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Combating Inmate Disturbance Plans

Combating Inmate Disturbance Plans

STL Joseph Garcia

High Risk Security Patrol

Here’s an exercise for all you corrections news junkies out there: Google search the news headlines for the past month. You’ll quickly pick up on a theme that is alarming corrections professionals nationally and internationally: Increasing escapes, disturbances, and inmate on staff attacks. Don’t think this stuff happens in a vacuum: The public knows what’s happening (thankfully, they don’t know everything), and sooner or later (I’d say sooner), they’re going to want some answers. Here’s just a sample of the headlines (and sources) I found:

  • November 29: Escape Warrants Assessment of Lockups’ Security (St. Petersburg, FL, Times)
  • November 28: Two Men Still At Large as County Ponders Cause (AP, Yakima, WA)
  • November 28: Governor Brings in Security Experts to Study Fort Madison; Staffing Added to Prison Towers (AP, Des Moines, IA)
  • November 28: Rise in Prison Breakouts (National Public Radio)
  • November 26: Nine Inmates Escape from Washington Jail (AP, National Distribution)
  • November 24: Jail Security an Issue in Pike County (AP, Magnolia, MS)
  • November 24: Deputies Blamed for Inmate’s Escape (Toledo, OH, Blade)
  • November 22: Officials Call for Improvements After LA Jail Killing, Escapes (AP, Los Angeles, CA)
  • November 21: Sheriff Disciplines Deputies for Death Row Inmate’s Escape (AP, Houston, TX)
  • November 15: Six Inmates Escape from Institute of Mental Health (The Hindu, India)
  • November 12: Officer: Prison Violence Increasing Among Staff Debate (AP, Oklahoma City, OK)
  • And there are over 300 stories in the last 4 months on CERTOps News Sections.

You get the picture. The public is demanding accountability. As in the past, correctional emergency response operators are virtually under siege, with administrators looking for answers to combat these inmate surprises.

You can’t wish away these inmate disturbances. In fact, judging by the trend, and according to my sources at facilities in the U.S. and internationally, I believe that these escapes, disturbances, and attacks on staff threats are just signs of a alarming new era in inmate threats.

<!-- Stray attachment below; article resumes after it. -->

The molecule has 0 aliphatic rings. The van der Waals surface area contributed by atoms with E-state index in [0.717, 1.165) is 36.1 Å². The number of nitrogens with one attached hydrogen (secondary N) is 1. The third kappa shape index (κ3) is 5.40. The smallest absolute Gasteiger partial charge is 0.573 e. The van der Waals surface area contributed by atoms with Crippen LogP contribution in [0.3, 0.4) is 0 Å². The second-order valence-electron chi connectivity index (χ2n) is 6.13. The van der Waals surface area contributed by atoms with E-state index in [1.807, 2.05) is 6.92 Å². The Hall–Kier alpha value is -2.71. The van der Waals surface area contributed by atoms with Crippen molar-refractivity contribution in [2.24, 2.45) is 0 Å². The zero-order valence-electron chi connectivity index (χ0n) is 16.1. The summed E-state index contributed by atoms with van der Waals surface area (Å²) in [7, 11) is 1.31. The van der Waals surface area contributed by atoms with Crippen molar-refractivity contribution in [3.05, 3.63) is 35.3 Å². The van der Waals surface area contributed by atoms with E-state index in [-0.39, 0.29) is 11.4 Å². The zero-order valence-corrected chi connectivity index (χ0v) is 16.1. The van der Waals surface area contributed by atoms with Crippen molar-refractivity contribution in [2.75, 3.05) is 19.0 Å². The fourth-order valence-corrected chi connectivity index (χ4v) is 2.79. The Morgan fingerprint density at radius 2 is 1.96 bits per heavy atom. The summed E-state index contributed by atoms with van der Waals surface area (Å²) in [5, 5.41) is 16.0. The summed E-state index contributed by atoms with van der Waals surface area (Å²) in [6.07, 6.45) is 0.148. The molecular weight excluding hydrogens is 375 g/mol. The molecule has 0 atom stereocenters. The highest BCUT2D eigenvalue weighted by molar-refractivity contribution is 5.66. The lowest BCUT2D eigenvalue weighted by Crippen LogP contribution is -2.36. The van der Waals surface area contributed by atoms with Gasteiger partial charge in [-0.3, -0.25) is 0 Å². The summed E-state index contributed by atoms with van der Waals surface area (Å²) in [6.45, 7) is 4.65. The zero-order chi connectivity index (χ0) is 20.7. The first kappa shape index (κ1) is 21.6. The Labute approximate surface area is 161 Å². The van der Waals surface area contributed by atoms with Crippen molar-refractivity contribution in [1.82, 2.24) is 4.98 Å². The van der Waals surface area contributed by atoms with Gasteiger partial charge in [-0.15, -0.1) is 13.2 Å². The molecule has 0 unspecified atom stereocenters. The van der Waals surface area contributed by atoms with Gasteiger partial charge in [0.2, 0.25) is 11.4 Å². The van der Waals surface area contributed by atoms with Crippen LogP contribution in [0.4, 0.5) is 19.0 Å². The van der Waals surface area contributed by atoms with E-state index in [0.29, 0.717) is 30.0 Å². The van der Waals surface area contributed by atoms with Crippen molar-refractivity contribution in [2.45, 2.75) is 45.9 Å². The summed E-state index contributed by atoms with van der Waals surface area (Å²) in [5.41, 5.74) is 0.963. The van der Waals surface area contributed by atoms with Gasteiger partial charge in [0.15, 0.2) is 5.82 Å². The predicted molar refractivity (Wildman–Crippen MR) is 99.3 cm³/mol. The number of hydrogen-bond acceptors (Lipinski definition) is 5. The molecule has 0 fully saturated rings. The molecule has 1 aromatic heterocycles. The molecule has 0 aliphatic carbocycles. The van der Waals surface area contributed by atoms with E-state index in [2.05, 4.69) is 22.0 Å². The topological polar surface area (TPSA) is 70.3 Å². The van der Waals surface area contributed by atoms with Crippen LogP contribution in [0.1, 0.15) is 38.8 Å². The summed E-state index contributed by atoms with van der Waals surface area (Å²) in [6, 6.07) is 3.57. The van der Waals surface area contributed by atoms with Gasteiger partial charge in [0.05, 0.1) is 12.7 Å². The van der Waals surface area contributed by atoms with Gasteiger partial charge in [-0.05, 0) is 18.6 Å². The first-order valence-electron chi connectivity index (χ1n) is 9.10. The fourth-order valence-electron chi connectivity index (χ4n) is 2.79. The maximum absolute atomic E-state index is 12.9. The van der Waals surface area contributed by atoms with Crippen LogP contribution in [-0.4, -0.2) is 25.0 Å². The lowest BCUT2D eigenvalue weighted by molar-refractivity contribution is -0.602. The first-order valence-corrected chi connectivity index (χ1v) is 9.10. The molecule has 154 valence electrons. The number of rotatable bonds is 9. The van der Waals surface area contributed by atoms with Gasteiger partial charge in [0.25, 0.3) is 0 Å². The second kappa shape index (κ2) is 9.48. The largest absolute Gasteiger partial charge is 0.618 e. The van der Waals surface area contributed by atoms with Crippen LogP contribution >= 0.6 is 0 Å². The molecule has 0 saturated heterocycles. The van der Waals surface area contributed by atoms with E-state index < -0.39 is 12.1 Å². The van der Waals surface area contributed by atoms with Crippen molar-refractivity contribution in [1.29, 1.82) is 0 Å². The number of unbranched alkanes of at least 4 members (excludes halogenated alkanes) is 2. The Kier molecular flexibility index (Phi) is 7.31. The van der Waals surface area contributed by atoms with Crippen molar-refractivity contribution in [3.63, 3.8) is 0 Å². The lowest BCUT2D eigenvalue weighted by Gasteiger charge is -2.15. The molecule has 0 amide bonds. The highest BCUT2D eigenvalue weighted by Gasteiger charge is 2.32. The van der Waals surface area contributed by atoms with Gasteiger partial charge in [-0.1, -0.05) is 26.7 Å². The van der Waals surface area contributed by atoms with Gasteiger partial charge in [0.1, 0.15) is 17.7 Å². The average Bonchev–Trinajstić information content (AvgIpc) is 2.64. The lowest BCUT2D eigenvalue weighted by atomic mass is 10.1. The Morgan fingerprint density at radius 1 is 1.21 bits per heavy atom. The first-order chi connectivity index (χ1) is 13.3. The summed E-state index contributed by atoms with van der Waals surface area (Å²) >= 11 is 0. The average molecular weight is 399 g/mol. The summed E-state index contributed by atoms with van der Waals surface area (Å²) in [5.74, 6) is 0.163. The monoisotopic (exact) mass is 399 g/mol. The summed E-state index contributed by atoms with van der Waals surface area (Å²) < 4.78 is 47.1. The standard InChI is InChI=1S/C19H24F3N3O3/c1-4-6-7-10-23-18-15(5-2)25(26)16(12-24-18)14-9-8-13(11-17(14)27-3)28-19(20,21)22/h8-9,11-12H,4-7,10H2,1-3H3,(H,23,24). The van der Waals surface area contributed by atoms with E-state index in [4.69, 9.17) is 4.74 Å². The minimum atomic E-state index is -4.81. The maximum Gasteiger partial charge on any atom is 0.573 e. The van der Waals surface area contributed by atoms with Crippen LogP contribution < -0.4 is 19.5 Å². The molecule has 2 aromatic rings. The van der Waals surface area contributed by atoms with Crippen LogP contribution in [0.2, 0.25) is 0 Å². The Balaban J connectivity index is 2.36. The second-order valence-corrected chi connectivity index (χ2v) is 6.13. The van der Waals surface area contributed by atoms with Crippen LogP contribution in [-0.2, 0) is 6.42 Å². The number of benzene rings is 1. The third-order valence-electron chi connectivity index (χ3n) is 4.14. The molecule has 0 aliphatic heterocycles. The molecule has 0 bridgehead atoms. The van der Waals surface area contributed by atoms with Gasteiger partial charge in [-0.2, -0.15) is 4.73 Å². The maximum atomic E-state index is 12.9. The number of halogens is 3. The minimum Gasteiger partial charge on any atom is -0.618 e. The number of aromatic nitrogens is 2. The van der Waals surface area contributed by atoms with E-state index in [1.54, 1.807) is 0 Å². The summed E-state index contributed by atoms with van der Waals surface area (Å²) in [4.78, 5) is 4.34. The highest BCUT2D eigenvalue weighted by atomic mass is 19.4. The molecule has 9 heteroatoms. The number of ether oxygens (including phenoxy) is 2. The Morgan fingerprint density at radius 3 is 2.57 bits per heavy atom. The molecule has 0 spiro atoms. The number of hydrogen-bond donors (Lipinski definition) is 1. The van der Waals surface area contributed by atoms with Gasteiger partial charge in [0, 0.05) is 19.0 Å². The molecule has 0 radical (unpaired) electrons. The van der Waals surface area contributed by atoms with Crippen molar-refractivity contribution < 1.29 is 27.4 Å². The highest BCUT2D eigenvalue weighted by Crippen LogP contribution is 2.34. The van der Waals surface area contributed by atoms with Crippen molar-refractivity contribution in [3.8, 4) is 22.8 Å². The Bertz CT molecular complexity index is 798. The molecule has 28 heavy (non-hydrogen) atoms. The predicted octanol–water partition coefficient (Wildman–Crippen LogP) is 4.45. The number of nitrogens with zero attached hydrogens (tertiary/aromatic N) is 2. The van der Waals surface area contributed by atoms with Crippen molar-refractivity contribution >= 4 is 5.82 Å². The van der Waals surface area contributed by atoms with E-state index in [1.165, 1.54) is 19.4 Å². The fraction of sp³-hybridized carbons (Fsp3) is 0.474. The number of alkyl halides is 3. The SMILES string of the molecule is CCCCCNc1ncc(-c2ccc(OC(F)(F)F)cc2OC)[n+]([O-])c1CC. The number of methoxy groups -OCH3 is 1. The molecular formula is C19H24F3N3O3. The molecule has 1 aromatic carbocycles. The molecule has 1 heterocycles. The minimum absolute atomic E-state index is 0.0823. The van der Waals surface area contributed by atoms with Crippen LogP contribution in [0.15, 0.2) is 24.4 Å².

What can you do to meet – and overcome – these threats? Let’s start by introducing you to a new concept: High Risk Security Patrolling. For those of you who are infantry veterans, you’re already familiar with the concept of patrolling: Based on actionable intelligence, you gather your map, your personnel, and your gear. You brief your squad on the mission parameters and objectives, and you then patrol a designated area. En route, you note anything out of the ordinary, and you perform your actions on the objective. At the conclusion of the patrol, you report your findings to headquarters and conduct an After Action Review (AAR). Simple.

  • Photo_user_blank_big


    about 4 years ago


    I have seen US C-SOG in action. They are HIGHLY trained, professional, and perform their duties to the max. I've been in the field for 31 years, and am not easy to impress, but once trained, these folks are very impressive. I'm lgad the C-SOG is there to move corrections patrols forward.

  • Pug_max600_max50


    over 4 years ago


    Inmates thrive on routine and that can be danger.

  • Photo_user_blank_big


    over 7 years ago


    I agree that in most situations the department would not be offered the funding to get one of these units put together. I am a member of a day and evening jail security patrol unit. We are a 670 bed facility and our teams are 7 days a week and the day team has 7 and the evening team has 7. We have just started and we are kind of developing it as we go. The team members are determining what goes and what we do. We have use of force training, gang training and other weapons training. You just have to work on the right people in the administrative ranks to get what you need. They aren't on the floor, we are. It take persistance and time.

  • Site113_logo3_max50


    over 7 years ago


    Good Article. However, as everyone knows, with high turnover and limited funding, it is hard for departments to get the approval for such units. Sadly, it would take a tragic incident to get the ball moving.

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